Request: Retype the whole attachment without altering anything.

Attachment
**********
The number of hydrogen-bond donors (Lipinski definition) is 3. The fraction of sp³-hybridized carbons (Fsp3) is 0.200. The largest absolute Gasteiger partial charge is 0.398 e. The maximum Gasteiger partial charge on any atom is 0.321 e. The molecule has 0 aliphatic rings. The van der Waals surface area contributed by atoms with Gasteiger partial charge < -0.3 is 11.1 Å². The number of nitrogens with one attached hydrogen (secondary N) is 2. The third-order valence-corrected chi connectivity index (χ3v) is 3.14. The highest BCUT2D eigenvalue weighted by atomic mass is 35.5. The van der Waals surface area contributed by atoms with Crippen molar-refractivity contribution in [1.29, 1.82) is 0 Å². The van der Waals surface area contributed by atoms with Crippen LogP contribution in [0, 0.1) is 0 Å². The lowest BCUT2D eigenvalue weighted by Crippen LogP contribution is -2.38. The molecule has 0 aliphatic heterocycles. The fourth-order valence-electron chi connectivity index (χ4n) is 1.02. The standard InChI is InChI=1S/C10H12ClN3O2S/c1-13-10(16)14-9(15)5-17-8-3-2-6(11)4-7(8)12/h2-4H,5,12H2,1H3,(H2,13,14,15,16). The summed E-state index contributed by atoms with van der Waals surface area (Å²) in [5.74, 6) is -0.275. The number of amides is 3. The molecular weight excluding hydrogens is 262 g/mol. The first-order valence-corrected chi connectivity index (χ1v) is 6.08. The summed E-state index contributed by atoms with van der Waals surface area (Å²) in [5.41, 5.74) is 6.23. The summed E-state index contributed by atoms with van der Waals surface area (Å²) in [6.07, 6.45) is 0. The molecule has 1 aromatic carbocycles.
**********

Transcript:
The number of hydrogen-bond donors (Lipinski definition) is 3. The fraction of sp³-hybridized carbons (Fsp3) is 0.200. The largest absolute Gasteiger partial charge is 0.398 e. The maximum Gasteiger partial charge on any atom is 0.321 e. The molecule has 0 aliphatic rings. The van der Waals surface area contributed by atoms with Gasteiger partial charge < -0.3 is 11.1 Å². The number of nitrogens with one attached hydrogen (secondary N) is 2. The third-order valence-corrected chi connectivity index (χ3v) is 3.14. The highest BCUT2D eigenvalue weighted by atomic mass is 35.5. The van der Waals surface area contributed by atoms with Crippen molar-refractivity contribution in [1.29, 1.82) is 0 Å². The van der Waals surface area contributed by atoms with Crippen LogP contribution in [0, 0.1) is 0 Å². The lowest BCUT2D eigenvalue weighted by Crippen LogP contribution is -2.38. The molecule has 0 aliphatic heterocycles. The fourth-order valence-electron chi connectivity index (χ4n) is 1.02. The standard InChI is InChI=1S/C10H12ClN3O2S/c1-13-10(16)14-9(15)5-17-8-3-2-6(11)4-7(8)12/h2-4H,5,12H2,1H3,(H2,13,14,15,16). The summed E-state index contributed by atoms with van der Waals surface area (Å²) in [5.74, 6) is -0.275. The number of amides is 3. The molecular weight excluding hydrogens is 262 g/mol. The first-order valence-corrected chi connectivity index (χ1v) is 6.08. The summed E-state index contributed by atoms with van der Waals surface area (Å²) in [5.41, 5.74) is 6.23. The summed E-state index contributed by atoms with van der Waals surface area (Å²) in [6.07, 6.45) is 0. The molecule has 1 aromatic carbocycles.